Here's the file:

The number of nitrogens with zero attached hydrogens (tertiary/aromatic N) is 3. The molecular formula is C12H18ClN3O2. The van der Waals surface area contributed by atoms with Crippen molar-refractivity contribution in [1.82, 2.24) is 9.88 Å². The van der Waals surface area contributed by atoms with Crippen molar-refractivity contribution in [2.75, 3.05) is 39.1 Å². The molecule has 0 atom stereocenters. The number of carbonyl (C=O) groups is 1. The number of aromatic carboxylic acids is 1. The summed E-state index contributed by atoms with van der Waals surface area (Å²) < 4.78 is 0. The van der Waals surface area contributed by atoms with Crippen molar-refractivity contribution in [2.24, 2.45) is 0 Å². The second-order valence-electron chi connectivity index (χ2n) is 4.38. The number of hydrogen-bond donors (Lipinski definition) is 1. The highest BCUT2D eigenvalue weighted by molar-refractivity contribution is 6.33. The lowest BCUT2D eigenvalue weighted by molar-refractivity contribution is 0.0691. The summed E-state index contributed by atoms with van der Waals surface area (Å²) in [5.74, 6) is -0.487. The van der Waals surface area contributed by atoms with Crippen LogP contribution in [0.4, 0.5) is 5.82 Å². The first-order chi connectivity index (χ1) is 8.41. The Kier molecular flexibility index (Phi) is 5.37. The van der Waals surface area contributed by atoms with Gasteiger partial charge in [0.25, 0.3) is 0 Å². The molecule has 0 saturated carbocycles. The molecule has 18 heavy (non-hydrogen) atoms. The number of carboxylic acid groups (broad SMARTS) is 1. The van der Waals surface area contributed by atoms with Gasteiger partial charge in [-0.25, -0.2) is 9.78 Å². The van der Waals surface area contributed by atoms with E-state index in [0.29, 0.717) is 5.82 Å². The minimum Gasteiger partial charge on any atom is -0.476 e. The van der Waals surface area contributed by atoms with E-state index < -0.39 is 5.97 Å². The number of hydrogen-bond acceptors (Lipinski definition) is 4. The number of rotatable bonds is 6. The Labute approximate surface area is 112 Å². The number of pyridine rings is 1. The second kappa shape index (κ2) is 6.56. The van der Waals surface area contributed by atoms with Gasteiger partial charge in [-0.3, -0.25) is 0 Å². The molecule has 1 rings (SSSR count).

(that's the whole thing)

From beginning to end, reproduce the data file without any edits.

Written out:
The number of nitrogens with zero attached hydrogens (tertiary/aromatic N) is 3. The molecular formula is C12H18ClN3O2. The van der Waals surface area contributed by atoms with Crippen molar-refractivity contribution in [1.82, 2.24) is 9.88 Å². The van der Waals surface area contributed by atoms with Crippen molar-refractivity contribution in [2.75, 3.05) is 39.1 Å². The molecule has 0 atom stereocenters. The number of carbonyl (C=O) groups is 1. The number of aromatic carboxylic acids is 1. The summed E-state index contributed by atoms with van der Waals surface area (Å²) < 4.78 is 0. The van der Waals surface area contributed by atoms with Crippen molar-refractivity contribution in [2.24, 2.45) is 0 Å². The second-order valence-electron chi connectivity index (χ2n) is 4.38. The number of hydrogen-bond donors (Lipinski definition) is 1. The highest BCUT2D eigenvalue weighted by molar-refractivity contribution is 6.33. The lowest BCUT2D eigenvalue weighted by molar-refractivity contribution is 0.0691. The summed E-state index contributed by atoms with van der Waals surface area (Å²) in [5.74, 6) is -0.487. The van der Waals surface area contributed by atoms with Crippen LogP contribution in [0.4, 0.5) is 5.82 Å². The first-order chi connectivity index (χ1) is 8.41. The Kier molecular flexibility index (Phi) is 5.37. The van der Waals surface area contributed by atoms with Gasteiger partial charge in [0.25, 0.3) is 0 Å². The molecule has 0 saturated carbocycles. The molecule has 18 heavy (non-hydrogen) atoms. The number of carboxylic acid groups (broad SMARTS) is 1. The van der Waals surface area contributed by atoms with Gasteiger partial charge in [-0.25, -0.2) is 9.78 Å². The van der Waals surface area contributed by atoms with E-state index in [0.29, 0.717) is 5.82 Å². The minimum Gasteiger partial charge on any atom is -0.476 e. The van der Waals surface area contributed by atoms with E-state index < -0.39 is 5.97 Å². The number of hydrogen-bond acceptors (Lipinski definition) is 4. The number of rotatable bonds is 6. The Labute approximate surface area is 112 Å². The number of pyridine rings is 1. The second kappa shape index (κ2) is 6.56. The van der Waals surface area contributed by atoms with Gasteiger partial charge in [-0.3, -0.25) is 0 Å². The molecule has 1 rings (SSSR count).